Based in the University of Sheffield’s Department of History, ‘The Language of “Authoritarian” Regimes’ is a collaborative project intended to explore the creation, dissemination and reception of discourse in regimes commonly referred to as ‘authoritarian’. We aim to bring together scholars working on the language of ‘authoritarian’ states, and to discuss how as academics we can approach and … More The Language of ‘Authoritarian’ Regimes
by Mirjam Galley That the USSR did not turn out to be the utopia of gender equality that some revolutionaries had dreamt of in 1917 can no longer really surprise anyone. A glimpse into how the Soviet authorities dealt with juvenile delinquency allows us to fathom the extent to which boys and girls were thought … More ‘An amoral lifestyle’ – criminalizing female sexuality in the Soviet 1960s
By Sagar Deva Despite unspeakable horrors that were routinely carried out against indigenous populations across the globe during the Colonial era, it was rare for colonisers to present their repression of native peoples in anything other than morally positive language. The justification for withholding basic rights from native populations was couched in the language of … More The Institutionalization of Injustice: The Emperor’s New Clothes?
During a research trip to Madrid in April this year, a Spanish friend poked fun at my MA research on Nationalist propagandists in Seville during the Civil War (1936-1939). ‘In Spain,’ he said, ‘the Second Republic [1931-1939] and everything that comes after is still practically journalism’. His tongue-in-cheek comment referred to what Helen Graham has … More Economic apologies for Francoist repression, 1937 and 2017
Almost exactly 80 years ago, on 3 November 1937, the NKVD executed the renowned Ukrainian theatre director Les Kurbas. Kurbas was not alone that day – a large group of Ukrainian writers and intellectuals were executed alongside him. The loss of so many of Ukraine’s cultural community resonated deeply with their compatriots, and those who … More The ‘Garrotted Renaissance’: language and nationalism in the 1930s
By Léa Carresse On the night of 18 October 1977, the remaining three key members of the first generation of the Red Army Faction died in mysterious circumstances in Stammheim prison. Another member barely survived severe stab wounds. Immediately following what became infamously known as the “death night” in West German history, the second generation of … More Linguistic traces of totalitarianism in Germany’s Red Army Faction: from Stalin’s Soviet Language Policy to National-Socialism.
by Danny Bird One morning in July 1920, representatives of the world’s Communist and revolutionary socialist parties gathered alongside an audience of 45,000 outside Petrograd’s Stock Exchange building. For three hours, an epic historical production titled ‘Toward the Worldwide Commune’ gripped their imagination. In one memorable scene, the red flag of the Paris Commune of … More The Paris Commune and the Consolidation of the Leninist state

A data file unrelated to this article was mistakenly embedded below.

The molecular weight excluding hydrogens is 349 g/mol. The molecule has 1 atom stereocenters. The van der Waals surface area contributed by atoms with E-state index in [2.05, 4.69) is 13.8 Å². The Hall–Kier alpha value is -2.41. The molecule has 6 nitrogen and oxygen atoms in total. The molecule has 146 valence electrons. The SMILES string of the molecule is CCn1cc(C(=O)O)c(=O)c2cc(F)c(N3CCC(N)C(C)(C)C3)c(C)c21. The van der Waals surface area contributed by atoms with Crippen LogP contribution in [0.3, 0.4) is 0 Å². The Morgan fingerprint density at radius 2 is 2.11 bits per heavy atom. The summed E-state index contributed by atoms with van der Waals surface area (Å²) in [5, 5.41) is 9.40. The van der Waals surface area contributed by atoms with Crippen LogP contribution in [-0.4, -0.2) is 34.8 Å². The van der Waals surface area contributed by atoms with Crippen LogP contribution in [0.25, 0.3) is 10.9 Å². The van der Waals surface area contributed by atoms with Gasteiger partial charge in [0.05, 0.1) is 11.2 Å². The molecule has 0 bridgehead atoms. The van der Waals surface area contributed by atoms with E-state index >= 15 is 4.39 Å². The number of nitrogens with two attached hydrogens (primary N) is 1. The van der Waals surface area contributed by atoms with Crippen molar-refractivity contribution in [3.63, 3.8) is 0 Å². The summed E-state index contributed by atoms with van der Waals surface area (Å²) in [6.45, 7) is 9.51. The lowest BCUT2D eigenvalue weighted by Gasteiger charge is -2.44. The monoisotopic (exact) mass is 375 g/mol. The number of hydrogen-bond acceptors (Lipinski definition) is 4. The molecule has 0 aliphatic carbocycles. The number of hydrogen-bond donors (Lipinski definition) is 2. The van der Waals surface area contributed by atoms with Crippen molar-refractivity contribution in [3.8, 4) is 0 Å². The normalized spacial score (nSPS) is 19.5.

By Anna Lukina As one of the most publicized and mysterious —yet surprisingly obscured— Soviet criminal cases, the Semenchuk case (1936) provides one of the most striking examples of the use of the Soviet court as an instrument of propaganda. The Semenchuk case was, in many ways, a “rehearsal” for the subsequent infamous Moscow Show … More The Soviet Court as a Propaganda Instrument II: The Semenchuk Case, 1936
By Lonny Harrison Almost from the moment they seized control in November 1917, the Bolsheviks nationalized the publishing industry and tightly controlled the press. Soviet authorities were never ashamed of their monopoly on media and culture, viewing them as weapons of class struggle. After all, media had been used by the bourgeoisie for their own … More Doctor Zhivago as a Response to the Weaponization of Soviet Literature and Mass Culture
By Anna Lukina “The Soviet court should, above all, persuade, prove and subordinate the public attention to its moral influence and authority.” Andrei Vyshinskii, “Theory of Evidence in the Soviet Law” (1946) It is well-known that the Soviet court procedure, especially in the 1930s, can be characterized by its lack of due process, judicial independence, … More The Soviet Court as a Propaganda Instrument
By Nathan Brand Since the election of Donald Trump in the US and the resurgence of the radical right across Europe, you’ll have seen the reports of Russia’s involvement in the democratic process in the West. You’ll probably have picked up on the McCarthyist-style links fashioned by the media against anyone suspected of being connected … More Debunking ‘Continuity Russia’